Scrivener is making very large .epub files?

PDFs are usually much bigger then ePubs, right? Because .epubs are little more than glorified HTML files.
So… Why is my Scrivener making ePubs that are more than three times the size of the PDF from the exact same story with the exact same settings?

I have a story which is around 80,000 words with one PNG image as a cover.
The resulting PDF is around 2Mb, and the ePub is around 7Mb. I cannot for the life of me figure out why the ePub is so big.

It’s possible that the PNG (dimensions?) actually ends up as a heavily compressed JPG in the PDF. Depending on its size, this one file can make a difference, as weird as it sounds.

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It’s a 1536x2400 PNG, 4.84Mb in size. It ends up compressed in the PDF, but that wouldn’t explain why the ePub is the size of the image AND the PDF.

Do you need to use PNG? PNGs are up to 10 times the size of a JPG.


It could. Your ePub: The unchanged PNG + the text (of course) + all the HTML code. Uncompressed. Your PDF: A much smaller cover image, plus all the other stuff, compressed.

Test-compile an ePub with a smaller JPG-cover, zip the resulting file and compare the files sizes.

That worked … Sort of. I mean it made the ePub much smaller, but not as much as I thought.
The PDF (with the better PNG image) is 2036kb. The ePub (with the compressed JPG) is 1814kb.

The PNG is 4958kb, the JPG is 703kb.

So, like… Yes, the ePub is now smaller, thank you. But I sort of expected a bigger difference, especially when the PDF has the PNG still.

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Zip the ePub. Just for testing purposes. You may be surprised.

It likely hasn’t, it just didn’t tell you.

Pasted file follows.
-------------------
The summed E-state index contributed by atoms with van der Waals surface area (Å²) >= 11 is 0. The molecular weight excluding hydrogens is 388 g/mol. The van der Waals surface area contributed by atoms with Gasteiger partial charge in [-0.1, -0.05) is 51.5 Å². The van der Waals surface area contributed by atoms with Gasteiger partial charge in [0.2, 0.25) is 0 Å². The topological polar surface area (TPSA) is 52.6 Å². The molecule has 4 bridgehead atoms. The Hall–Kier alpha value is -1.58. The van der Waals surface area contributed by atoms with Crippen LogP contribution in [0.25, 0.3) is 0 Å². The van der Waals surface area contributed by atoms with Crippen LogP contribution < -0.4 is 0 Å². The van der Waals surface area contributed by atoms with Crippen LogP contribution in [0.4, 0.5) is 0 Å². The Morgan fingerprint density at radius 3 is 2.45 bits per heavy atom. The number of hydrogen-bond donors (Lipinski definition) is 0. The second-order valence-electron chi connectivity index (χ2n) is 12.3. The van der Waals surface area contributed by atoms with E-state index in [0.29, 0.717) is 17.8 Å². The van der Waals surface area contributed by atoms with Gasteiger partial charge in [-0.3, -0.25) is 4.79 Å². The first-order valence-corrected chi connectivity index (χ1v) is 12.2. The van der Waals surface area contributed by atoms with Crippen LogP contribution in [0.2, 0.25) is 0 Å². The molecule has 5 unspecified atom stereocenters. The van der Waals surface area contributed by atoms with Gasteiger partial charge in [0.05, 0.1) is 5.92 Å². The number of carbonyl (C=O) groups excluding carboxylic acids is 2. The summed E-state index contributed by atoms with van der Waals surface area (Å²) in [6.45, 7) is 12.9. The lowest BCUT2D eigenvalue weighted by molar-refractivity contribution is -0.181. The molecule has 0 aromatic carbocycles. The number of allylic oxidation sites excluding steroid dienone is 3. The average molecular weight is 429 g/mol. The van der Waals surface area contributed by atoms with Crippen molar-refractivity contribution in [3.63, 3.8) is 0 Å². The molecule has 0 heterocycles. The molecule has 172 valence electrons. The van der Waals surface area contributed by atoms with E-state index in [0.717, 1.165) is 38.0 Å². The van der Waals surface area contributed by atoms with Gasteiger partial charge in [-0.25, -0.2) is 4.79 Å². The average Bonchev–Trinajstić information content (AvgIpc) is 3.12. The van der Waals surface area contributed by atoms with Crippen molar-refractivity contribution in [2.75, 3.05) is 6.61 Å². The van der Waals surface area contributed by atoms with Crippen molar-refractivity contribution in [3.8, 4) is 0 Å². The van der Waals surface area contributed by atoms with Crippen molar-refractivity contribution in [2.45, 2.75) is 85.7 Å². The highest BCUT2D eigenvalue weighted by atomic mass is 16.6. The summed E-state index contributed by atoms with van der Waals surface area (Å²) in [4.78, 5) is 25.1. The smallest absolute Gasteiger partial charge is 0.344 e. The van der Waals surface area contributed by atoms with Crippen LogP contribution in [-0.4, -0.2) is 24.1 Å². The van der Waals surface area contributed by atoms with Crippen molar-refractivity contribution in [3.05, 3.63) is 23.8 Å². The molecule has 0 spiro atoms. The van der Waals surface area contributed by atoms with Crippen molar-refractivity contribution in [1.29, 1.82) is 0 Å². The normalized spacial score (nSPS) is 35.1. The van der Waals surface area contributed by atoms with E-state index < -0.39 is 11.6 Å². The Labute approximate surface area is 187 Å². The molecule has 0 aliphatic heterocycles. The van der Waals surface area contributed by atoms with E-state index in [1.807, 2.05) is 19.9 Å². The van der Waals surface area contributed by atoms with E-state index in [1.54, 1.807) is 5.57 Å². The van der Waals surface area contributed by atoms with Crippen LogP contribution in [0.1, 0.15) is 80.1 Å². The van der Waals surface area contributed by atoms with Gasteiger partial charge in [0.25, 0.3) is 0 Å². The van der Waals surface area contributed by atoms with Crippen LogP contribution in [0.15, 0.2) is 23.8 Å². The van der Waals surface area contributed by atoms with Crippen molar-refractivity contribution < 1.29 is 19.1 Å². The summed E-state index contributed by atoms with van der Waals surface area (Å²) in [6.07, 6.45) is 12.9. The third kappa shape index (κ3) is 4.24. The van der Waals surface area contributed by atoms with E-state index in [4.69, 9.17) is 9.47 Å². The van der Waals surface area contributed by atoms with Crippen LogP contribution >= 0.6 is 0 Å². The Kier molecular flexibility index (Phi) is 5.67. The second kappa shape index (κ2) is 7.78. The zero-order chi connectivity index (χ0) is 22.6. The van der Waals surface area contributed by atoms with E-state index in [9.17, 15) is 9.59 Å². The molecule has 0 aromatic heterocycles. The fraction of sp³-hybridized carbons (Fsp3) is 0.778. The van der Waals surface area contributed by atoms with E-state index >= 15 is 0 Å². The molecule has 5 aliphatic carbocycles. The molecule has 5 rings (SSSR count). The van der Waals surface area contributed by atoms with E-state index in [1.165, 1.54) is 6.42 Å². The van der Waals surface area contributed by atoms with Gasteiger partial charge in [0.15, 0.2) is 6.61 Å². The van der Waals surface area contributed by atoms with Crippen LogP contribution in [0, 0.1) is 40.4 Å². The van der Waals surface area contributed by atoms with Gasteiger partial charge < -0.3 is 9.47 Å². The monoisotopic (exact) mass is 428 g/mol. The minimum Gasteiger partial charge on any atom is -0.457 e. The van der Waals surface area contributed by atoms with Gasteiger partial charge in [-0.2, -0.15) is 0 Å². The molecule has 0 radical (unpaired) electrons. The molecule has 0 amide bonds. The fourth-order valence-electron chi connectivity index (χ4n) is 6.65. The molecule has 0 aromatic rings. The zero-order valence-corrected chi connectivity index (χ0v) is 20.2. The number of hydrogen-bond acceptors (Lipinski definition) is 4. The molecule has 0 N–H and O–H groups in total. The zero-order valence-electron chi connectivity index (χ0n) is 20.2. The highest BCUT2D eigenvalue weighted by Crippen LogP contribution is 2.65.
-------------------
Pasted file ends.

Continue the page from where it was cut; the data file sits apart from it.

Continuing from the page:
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ePub: 1808kb. (so BARELY anything.)
PDF: 1853kb. (Not a lot here either, but more than the ePub.)

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Sounds reasonable. There’s only so much you can compress, and the outcome will be roughly the same (as seen in this example). What file size are you aiming for? :thinking: If “as small as possible” is paramount, you probably have to go with a rather plain (if any) cover image.

Well, ePub is basically zipped HTML with a specific extension, I wouldn’t have expected zipping it to make much difference.

That said, the fact that it is HTML under the hood means that if you use a PNG image it will include the full size PNG, which is why substituting a JPG reduces the size. How much it does so depends on the content of the image. For instance this image at 2560 x 1440 (reduced to upload here!):

is 5 MB as a PNG (75% quality), but only 271 KB as a JPG (75% quality).

The eReader or version on your computer/tablet/phone should resize any image on the fly to fit the screen size, but you still have the full-size image in the ePub. So if you really need/want to use a PNG, then use an image editor to resize it as small as will still work.

PDF is a totally different ball-game, it is essentially an image format, though can also have a copyable text-layer. As such, it doesn’t “contain” the PNG, but converts it to its own format at the size needed to display on the page.

HTH :slight_smile:


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Oh, I’m okay with any file size, basically. Was just wondering why the ePub was so much bigger when pretty much everyone and their mother say that ePubs are much smaller than PDFs. (For aforemention reasons of PDF basically being a collection of images.)

What I don’t understand, is that why did reducing the file size by ~4Mb reduce the file size by ~5Mb.

Like, now the file is ~0.8Mb for the image and ~1Mb for the rest. Before it was ~5Mb for the image and ~2Mb for the rest. Why did reducing the image size reduce the amount the “rest” took space?

There was probably more going on (in the process of making your changes) than meets the eye, but honestly impossible to tell without inspecting the files before / after.